As you can see in the above text, Patagonia’s founder Yvon Chouinard has always put the
environment first in his business plans. But Patagonia has done more for the environment
then first meets the eye.

In 1973 a young activist contacted Patagonia with concerns of the polluted Ventura River.
Soon after Patagonia started making contributions to the "Friends of the Ventura River."
This marked Patagonia's first step towards donating to environmental causes. Over the next
several years as Patagonia gained further success, Chouinard continued to increase
donations to environmental groups. In 1985 Patagonia initiated a "Tithing Program", which
made a commitment to donate ten percent of profits to various environmental group. They
could now "focus on the bottom line with pride-knowing that if they made money, others
would as well (Defining Quality, 24)." Between 1985 and 1998 alone, Patagonia has given
over $13million to environmental groups.

The "Tithing Program" started by Patagonia was gaining such strong media recognition that
many other companies began to initiate similar programs. Although this seemed like a step
towards the right direction, Patagonia found one major flaw. If profits were low, high
volume companies committed to donating 10% often ended up giving very little to
environmental groups. After this discovery, Patagonia decided to "up the ante." Patagonia
would now give one percent of sales revenue or 10% of profits, whichever be greater, to
these organizations.

Later in the1980's Patagonia began to take their environmental values and focus inward.
Patagonia started to look at their production process with hopes of improvement. They
started by drastically reducing the waste in their facilities. In 1989 the Salt Lake City
Patagonia outlet set up a recycling station in their parking lot. This was the first
public recycling station in the state of Utah. Patagonia also changed the way they built
their facilities. For example, they switched from using fir to recycled wood and steel for
trims. They now use paint that contains low amounts of volatile organic compounds, and
they have installed many devices used to store and conserve energy.

Patagonia then took the next step by looking at the materials used in the production of
their products. They found that they could reduce the effects of their synthetic fibers.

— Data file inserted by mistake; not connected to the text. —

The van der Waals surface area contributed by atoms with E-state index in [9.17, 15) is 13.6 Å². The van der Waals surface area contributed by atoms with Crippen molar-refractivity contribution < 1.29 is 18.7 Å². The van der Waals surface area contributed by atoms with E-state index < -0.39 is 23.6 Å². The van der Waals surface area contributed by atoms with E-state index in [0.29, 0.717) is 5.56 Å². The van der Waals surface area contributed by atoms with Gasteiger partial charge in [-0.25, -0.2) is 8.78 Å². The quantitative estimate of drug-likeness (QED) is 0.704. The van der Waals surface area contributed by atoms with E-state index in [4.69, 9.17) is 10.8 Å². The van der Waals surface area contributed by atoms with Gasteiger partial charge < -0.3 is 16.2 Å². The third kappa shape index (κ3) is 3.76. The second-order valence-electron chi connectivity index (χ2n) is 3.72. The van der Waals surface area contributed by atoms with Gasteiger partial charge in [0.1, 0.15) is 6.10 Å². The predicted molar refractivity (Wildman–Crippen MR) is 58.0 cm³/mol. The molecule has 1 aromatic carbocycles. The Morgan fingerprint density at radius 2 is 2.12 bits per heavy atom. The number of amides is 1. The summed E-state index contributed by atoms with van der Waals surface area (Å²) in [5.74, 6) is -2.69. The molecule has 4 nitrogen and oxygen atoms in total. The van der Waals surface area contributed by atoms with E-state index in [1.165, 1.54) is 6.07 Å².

In 1993, Patagonia introduced PCR Synchilla, which was made from recycled plastic bottles.
This shifted consumption away from virgin crude oil that was previously used to make these
garments. Once again, Patagonia became an industry leader as many other companies
converted to PCR Synchilla.

Next, Patagonia found that the conventionally grown cotton being used in their garments
was grown with large amounts of pesticides. So, in 1996, Patagonia started to only use one
hundred percent organic cotton. Also in 1996, Patagonia hosted an environmental conference
for their suppliers. At this conference Patagonia discussed their focus on quality and
their impact on the environment. Patagonia looked to transform the way its suppliers did
business, and they succeeded.

Patagonia has also started an internship program for its employees. This internship allows
the employee to leave their job and work with an environmental group of their choice. The
internship lasts for two months, in which the employee still receives their Patagonia
paycheck.

Marketing
Patagonia has always been very concerned about the environment. Their marketing strategies
show how concerned they are with not harming the environment in any way. Patagonia will
not participate in some types of promotion because of the effects on the environment, such
as billboards. Patagonia does a large portion of their sales through catalogs. Four
Catalogs are produced each year; all of them are printed on recycled paper. Inside the
catalog clothing made from recycled products are easily identified with a picture of the
product that was recycled.

Executives at Patagonia feel their “green marketing” is doing a great job. They feel
Patagonia is doing its part to keep the environment clean. There is also a feeling that
their marketing department is doing a good job in letting the consumer know about their
products and how they are made. Through outside research it has been found that the
general public is not aware of the efforts Patagonia has taken to save the environment.
Furthermore a majority of shoppers who were polled at the Salt Lake City Patagonia outlet